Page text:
SHE is no stranger to Malaysian audiences. This thespian has graced the local stage, silver screen and the small screen. Shanthini Venugopal has her own theatre company called The Jumping Jellybeans (JJB) which specialises in productions for children.
She tells us more about herself here:
Tell us about your academic background.
I did a Diploma in Airline Preparatory and Public Relations at Merton College, Toronto, right after my ‘O’ Levels. I then went on to do a Bachelor of Business Administration, majoring in Marketing and minoring in Computer Science at Concordia University in Montreal.
I’ve also done certified theatre courses with Odin Teatret in Denmark on two separate occasions; once with actor/teacher Roberta Carreri and another time, it was a directors workshop by Eugenio Baba.
What is your professional background?
I started off as a marketing executive in Berita Kompass in 1981, a subsidiary of The New Straits Times, and worked for 10 years in a multitude of companies ranging from outdoor advertising to a production house shooting commercials. It came full circle when I “retired” from that world as General Manager of Kompass in 1991.
Since then, I’ve been in theatre and acting. I’ve also been involved in the production side of theatre, handling front of house, props, sets and being the stage manager.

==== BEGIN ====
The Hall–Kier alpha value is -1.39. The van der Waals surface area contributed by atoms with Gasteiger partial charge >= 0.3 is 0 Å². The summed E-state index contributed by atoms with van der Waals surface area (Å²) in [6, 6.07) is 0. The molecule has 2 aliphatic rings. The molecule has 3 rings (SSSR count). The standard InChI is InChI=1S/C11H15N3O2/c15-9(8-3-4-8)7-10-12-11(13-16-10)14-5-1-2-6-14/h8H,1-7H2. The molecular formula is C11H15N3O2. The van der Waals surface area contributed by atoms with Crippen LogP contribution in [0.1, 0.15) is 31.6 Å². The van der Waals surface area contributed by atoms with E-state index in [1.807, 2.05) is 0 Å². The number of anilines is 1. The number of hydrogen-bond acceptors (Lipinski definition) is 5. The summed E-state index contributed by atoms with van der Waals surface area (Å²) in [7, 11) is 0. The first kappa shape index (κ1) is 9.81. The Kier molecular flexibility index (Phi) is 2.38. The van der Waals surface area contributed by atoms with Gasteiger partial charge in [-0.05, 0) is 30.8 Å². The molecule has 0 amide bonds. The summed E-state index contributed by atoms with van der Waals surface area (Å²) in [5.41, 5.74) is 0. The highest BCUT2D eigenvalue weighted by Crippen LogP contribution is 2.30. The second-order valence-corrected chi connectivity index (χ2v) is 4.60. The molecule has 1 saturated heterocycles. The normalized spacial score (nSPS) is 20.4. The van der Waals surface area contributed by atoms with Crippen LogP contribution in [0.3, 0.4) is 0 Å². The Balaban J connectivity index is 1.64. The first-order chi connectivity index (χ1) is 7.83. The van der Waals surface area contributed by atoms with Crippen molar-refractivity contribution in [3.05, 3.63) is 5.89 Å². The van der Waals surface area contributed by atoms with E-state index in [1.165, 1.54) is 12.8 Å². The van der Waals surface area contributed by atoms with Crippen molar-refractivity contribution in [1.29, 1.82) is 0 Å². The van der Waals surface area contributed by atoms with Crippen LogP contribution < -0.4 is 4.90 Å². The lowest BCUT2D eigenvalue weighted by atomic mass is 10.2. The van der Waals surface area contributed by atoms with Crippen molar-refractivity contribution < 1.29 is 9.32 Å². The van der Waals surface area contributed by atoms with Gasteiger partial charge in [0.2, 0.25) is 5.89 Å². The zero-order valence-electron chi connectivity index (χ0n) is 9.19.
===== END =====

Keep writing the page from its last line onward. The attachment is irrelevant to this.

What are some of the big plays, theatre productions, TV series, and movies that you were in?
Some theatre productions: My 3 Angels directed by the late Bosco D’Cruz, Five Arts Production’s Yap Ah Loy the Musical, Antigone, Chow Kit Road! Chow Kit Road the Musical, and Nunsense.
I’ve done several The Instant Cafe Theatre (ICT) revue productions from 1989, including Bullish on Bouncing Back, Bolehwood and Mass Hysteria.
TV series: Guest roles in Kopitiam, City of the Rich and Number Squad; I also took on the role of Aunty English for mini clips produced by Astro Malaysia.
Movies: The Big Durian, Baik Punya Cilok and the Hollywood movie Anna and the King (as Beebe, acting alongside Jodie Foster, Chow Yun-fat and Tom Felton).
Who inspired you to go into it?
My mother was my inspiration. Seeing her perform in shows since young, I wanted to emulate her.
Both Mum and Dad brought me up encouraging me to live my life to the fullest and were supportive of the multiple career “jumps” I did in the first 12 years of my working life.
Who else in your family is in theatre?
My mum, Nalini Venugopal, was already an established artist when I was born. She was classically trained in bharatanatyam and carnatic music. My sister, Sukania Venugopal, is a well-known actor in the Malaysian and Singaporean theatre scene.
When did you start working with children and how?
In 2000, I met an Italian lady named Cinzia Ciaramicoli who got me involved in children’s theatre. Prior to this, I was doing shows with ICT targeted at adult audiences.
2001 was my first experience working with Cinzia in children’s theatre. We did two productions; the first being Lyrical Ruins, a show Cinzia created with children from MAGIC (Malaysian Association of Guardians for the Intellectually Challenged) and the second was A Play for a Smile where we devised, created and performed with a story, based loosely on Antoine de Saint-Exupery’s The Little Prince. We performed it for children in homes and hospitals. It was used as a tool to raise funds for children undergoing treatment in the oncology ward in University Hospital.